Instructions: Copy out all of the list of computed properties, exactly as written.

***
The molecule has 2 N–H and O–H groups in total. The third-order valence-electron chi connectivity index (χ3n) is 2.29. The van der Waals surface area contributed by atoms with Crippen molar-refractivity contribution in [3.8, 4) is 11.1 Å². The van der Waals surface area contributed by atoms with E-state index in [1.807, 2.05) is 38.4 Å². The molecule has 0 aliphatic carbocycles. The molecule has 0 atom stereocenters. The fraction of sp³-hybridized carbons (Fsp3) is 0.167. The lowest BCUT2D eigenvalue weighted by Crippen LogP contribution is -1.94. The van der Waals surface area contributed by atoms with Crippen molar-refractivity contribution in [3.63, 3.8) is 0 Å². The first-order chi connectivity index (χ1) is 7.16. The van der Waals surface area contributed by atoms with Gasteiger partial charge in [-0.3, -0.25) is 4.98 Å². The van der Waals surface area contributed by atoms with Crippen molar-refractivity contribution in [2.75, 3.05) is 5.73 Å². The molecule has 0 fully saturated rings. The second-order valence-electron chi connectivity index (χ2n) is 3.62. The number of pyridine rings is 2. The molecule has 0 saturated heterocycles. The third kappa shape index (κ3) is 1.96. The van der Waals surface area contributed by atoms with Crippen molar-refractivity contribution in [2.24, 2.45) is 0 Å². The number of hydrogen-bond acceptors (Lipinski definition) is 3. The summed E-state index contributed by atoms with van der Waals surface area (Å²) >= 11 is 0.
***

The molecule has 2 N–H and O–H groups in total. The third-order valence-electron chi connectivity index (χ3n) is 2.29. The van der Waals surface area contributed by atoms with Crippen molar-refractivity contribution in [3.8, 4) is 11.1 Å². The van der Waals surface area contributed by atoms with E-state index in [1.807, 2.05) is 38.4 Å². The molecule has 0 aliphatic carbocycles. The molecule has 0 atom stereocenters. The fraction of sp³-hybridized carbons (Fsp3) is 0.167. The lowest BCUT2D eigenvalue weighted by Crippen LogP contribution is -1.94. The van der Waals surface area contributed by atoms with Crippen molar-refractivity contribution in [3.63, 3.8) is 0 Å². The first-order chi connectivity index (χ1) is 7.16. The van der Waals surface area contributed by atoms with Gasteiger partial charge in [-0.3, -0.25) is 4.98 Å². The van der Waals surface area contributed by atoms with Crippen molar-refractivity contribution in [2.75, 3.05) is 5.73 Å². The molecule has 0 fully saturated rings. The second-order valence-electron chi connectivity index (χ2n) is 3.62. The number of pyridine rings is 2. The molecule has 0 saturated heterocycles. The third kappa shape index (κ3) is 1.96. The van der Waals surface area contributed by atoms with Crippen molar-refractivity contribution in [2.24, 2.45) is 0 Å². The number of hydrogen-bond acceptors (Lipinski definition) is 3. The summed E-state index contributed by atoms with van der Waals surface area (Å²) >= 11 is 0.